Build up the intestinal flora with BIOMES: Food adapted to your microbiom

In a disturbed microbiome the healthy balance between the intestinal bacteria is missing. Through diet, exercise and relaxation you can do something good for your intestinal flora and help your beneficial bacteria to regain or maintain their balance. This works better if you know the current state of your microbiome. As the intestinal flora differs from person to person, general nutritional tips only help in moderation when it comes to the development of your microbioma. The scientists at BIOMES will tell you how you should best feed your intestinal flora.
All you need is
  • the INTEST.pro – a test-kit from BIOMES, which enables you to analyse your intestinal bacteria according to the latest biotechnology,
  • a stool sample, which you discreetly pack in envelope included and send back to the researchers at BIOMES,
  • an Internet connection that allows you to access the online dashboard of BIOMES.
After the analysis of the BIOMES scientists, you will receive personalized recommendations. Even food recommendations for your intestinal flora, which can help you to regain your balance.
Analyze your intestinal flora.
Find out what your body needs.


1. Sonnenburg ED, Smits SA, Tikhonov M, et al. Diet-induced extinctions in the gut microbiota compound over generations. Nature 2016:529, 212-215. https://www.nature.com/articles/nature16504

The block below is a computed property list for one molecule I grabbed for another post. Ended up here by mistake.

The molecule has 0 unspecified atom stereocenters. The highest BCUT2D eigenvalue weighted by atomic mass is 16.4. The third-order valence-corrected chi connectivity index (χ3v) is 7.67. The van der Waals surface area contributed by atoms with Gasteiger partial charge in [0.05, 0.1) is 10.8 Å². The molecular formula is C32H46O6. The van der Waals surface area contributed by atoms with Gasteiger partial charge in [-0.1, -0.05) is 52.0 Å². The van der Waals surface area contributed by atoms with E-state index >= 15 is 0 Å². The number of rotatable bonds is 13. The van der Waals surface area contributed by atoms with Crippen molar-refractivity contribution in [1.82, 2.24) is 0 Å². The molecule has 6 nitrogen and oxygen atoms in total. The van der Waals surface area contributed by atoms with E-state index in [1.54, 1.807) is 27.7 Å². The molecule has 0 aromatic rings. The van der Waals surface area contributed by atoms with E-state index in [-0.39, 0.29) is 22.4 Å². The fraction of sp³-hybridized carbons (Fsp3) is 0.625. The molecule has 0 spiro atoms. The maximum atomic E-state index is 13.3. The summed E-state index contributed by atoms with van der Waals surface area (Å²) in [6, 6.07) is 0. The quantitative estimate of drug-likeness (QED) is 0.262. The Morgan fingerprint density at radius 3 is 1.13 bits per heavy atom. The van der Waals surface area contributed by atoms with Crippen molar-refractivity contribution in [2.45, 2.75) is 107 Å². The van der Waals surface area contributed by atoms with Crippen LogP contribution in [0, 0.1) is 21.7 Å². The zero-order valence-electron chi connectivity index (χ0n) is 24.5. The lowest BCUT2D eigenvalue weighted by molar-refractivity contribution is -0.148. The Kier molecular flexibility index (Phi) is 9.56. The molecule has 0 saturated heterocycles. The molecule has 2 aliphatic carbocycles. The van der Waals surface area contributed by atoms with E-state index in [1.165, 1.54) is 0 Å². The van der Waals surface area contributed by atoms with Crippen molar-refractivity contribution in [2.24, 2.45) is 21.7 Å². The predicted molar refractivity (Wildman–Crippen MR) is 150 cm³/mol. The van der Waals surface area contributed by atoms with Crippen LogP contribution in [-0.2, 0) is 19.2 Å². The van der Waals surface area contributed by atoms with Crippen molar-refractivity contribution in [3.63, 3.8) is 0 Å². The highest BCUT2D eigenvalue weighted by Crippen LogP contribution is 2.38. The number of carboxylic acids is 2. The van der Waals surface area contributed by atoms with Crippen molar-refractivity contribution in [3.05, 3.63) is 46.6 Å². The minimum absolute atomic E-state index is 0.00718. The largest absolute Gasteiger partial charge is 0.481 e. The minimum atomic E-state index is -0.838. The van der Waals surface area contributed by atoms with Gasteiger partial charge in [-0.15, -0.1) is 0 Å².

2. Glick-Bauer M, Yeh MC. The health advantage of vegan diet: exploring the gut microbiota connection. Nutrients 2014:6(11), 4822-38. https://www.mdpi.com/2072-6643/6/11/4822

Plamena Dikarlo

Research & Development

Plamena Dikarlo studied pharmacy at the Free University of Berlin and worked as a pharmacist for many years. Interested in clinical research and patient-oriented approaches, she also studied Consumer Health Care at the Charité University Hospital in Berlin. In her Master's thesis, she finally focused on the topic of prevention and completed further training as a holistic nutritionist at the Paracelsus Heilpraktikerschule in Berlin. She is therefore very familiar with the effects of our diet and various medications on our microbiome.